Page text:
A major healthcare startup’s HR chief was ‘taken aback’ when a hiring manager asked her this probing question. Now she asks job candidates the same thing.

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christine morehead one medical

  • Interview questions about how a candidate handles constructive feedback provide valuable insights.
  • That’s according to One Medical’s HR head, Christine Morehead.
  • One of Morehead’s go-to questions for candidates is, “Tell me about the most recent constructive feedback your boss has given you, and how have you effectively used that advice to improve your work?”
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Earlier in her career, Christine Morehead was interviewing for a job when the hiring manager caught her off guard.

“Tell me about the most recent constructive feedback your boss has given you,” the hiring manager prompted, “and how have you effectively used that advice to improve your work?”

“I was taken aback,” Morehead wrote in an email to Join the financial binary options, “as it requires you to be transparent, providing visibility into your less developed skills.”

Today, Morehead is the chief people officer at primary-care practice One Medical, and this question is one of her go-tos for job candidates.

“I find it incredibly helpful at gaining insights into their humility, adaptability, and willingness to grow and learn,” Morehead wrote — traits that often predict success at work.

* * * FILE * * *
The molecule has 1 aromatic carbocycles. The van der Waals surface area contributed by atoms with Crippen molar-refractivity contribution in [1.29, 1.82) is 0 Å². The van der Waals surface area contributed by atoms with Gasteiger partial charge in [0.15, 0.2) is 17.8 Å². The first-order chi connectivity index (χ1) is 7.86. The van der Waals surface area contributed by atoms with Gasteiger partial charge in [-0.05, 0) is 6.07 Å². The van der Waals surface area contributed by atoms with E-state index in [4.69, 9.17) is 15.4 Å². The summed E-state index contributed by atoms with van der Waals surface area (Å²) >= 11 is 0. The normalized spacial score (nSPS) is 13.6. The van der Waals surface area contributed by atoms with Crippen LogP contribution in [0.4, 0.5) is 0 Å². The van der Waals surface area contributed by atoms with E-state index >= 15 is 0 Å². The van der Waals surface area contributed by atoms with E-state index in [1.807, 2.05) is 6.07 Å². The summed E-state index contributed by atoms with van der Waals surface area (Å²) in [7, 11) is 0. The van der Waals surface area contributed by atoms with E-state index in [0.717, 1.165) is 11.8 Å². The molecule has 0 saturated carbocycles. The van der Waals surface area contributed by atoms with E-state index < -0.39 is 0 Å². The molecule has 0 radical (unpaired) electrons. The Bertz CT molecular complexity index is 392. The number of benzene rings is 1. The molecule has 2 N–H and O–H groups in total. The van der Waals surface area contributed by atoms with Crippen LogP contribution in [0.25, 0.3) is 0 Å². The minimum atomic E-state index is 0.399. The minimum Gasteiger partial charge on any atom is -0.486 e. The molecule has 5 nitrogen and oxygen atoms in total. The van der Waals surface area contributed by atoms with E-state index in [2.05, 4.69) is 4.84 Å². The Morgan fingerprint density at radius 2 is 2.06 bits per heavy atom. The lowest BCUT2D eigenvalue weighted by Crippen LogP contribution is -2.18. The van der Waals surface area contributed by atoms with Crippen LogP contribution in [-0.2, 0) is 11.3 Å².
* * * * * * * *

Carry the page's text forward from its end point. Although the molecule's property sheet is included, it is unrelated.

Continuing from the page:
Read more: POWER BROKERS OF TECH: HR chiefs reveal how to get hired at Microsoft, Facebook, Netflix, and other top companies

Other workplace experts agree on the value of this particular question.

Writing in Forbes, Leadership IQ founder Mark Murphy shares one of his favorite interview questions: “Could you tell me about a time you got tough feedback from a supervisor?” Murphy writes that the interviewee’s answer not only reveals how they define “tough feedback,” it also gives the person the opportunity to share how they handled that feedback.

In a HubSpot blog post, Caroline Forsey offers another iteration on this question: “How would you handle an instance of receiving criticism from a superior?”

Forsey also shares an ideal response. Let’s say the person’s previous job involved calls with clients, and let’s say the person’s boss overheard those calls and thought the persons sounded under-prepared.

In the interview, the person might say, “He [my boss] was completely right — I’d never considered that I could simply tell the client I’d call them back, or let the call go to voicemail. In an effort to multitask efficiently, I was actually letting my client relationships suffer. I learned from that feedback and, going forward, felt confident telling the client they’d need to set up an appointment with me even if they wanted to talk over the phone.”

As for Morehead, she also likes to ask One Medical job candidates how they would add to the company’s mission if they joined the team. She wrote, “Answers to this question always help showcase what skills, and passions, a candidate could contribute to our company.”

SEE ALSO: Tinder’s HR chief spends interviews listening closely to how job candidates describe their current roles. Here’s what she wants to hear.

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